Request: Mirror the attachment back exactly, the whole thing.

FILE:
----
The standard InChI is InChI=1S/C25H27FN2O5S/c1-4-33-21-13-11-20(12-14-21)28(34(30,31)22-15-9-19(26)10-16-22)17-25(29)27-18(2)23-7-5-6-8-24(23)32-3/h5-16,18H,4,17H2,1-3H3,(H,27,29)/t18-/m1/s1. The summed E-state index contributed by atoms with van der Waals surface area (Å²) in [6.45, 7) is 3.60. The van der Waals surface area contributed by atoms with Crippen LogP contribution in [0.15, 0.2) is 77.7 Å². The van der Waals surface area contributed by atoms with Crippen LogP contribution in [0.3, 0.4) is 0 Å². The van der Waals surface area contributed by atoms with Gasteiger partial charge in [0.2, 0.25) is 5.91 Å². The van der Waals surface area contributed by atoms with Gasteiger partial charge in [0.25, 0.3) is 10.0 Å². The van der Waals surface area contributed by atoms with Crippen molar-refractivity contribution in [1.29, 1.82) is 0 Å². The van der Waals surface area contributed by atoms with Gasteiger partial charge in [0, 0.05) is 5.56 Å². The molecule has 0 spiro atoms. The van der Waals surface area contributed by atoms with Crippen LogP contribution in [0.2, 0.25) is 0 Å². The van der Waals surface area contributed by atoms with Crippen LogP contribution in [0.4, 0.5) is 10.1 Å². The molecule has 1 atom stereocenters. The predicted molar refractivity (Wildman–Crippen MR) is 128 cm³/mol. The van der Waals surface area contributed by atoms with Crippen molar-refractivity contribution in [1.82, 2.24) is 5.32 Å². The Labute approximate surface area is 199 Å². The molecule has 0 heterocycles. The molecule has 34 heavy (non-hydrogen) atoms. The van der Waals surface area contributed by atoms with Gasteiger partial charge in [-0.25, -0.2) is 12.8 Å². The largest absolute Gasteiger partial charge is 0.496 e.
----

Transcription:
The standard InChI is InChI=1S/C25H27FN2O5S/c1-4-33-21-13-11-20(12-14-21)28(34(30,31)22-15-9-19(26)10-16-22)17-25(29)27-18(2)23-7-5-6-8-24(23)32-3/h5-16,18H,4,17H2,1-3H3,(H,27,29)/t18-/m1/s1. The summed E-state index contributed by atoms with van der Waals surface area (Å²) in [6.45, 7) is 3.60. The van der Waals surface area contributed by atoms with Crippen LogP contribution in [0.15, 0.2) is 77.7 Å². The van der Waals surface area contributed by atoms with Crippen LogP contribution in [0.3, 0.4) is 0 Å². The van der Waals surface area contributed by atoms with Gasteiger partial charge in [0.2, 0.25) is 5.91 Å². The van der Waals surface area contributed by atoms with Gasteiger partial charge in [0.25, 0.3) is 10.0 Å². The van der Waals surface area contributed by atoms with Crippen molar-refractivity contribution in [1.29, 1.82) is 0 Å². The van der Waals surface area contributed by atoms with Gasteiger partial charge in [0, 0.05) is 5.56 Å². The molecule has 0 spiro atoms. The van der Waals surface area contributed by atoms with Crippen LogP contribution in [0.2, 0.25) is 0 Å². The van der Waals surface area contributed by atoms with Crippen LogP contribution in [0.4, 0.5) is 10.1 Å². The molecule has 1 atom stereocenters. The predicted molar refractivity (Wildman–Crippen MR) is 128 cm³/mol. The van der Waals surface area contributed by atoms with Crippen molar-refractivity contribution in [1.82, 2.24) is 5.32 Å². The Labute approximate surface area is 199 Å². The molecule has 0 heterocycles. The molecule has 34 heavy (non-hydrogen) atoms. The van der Waals surface area contributed by atoms with Gasteiger partial charge in [-0.25, -0.2) is 12.8 Å². The largest absolute Gasteiger partial charge is 0.496 e.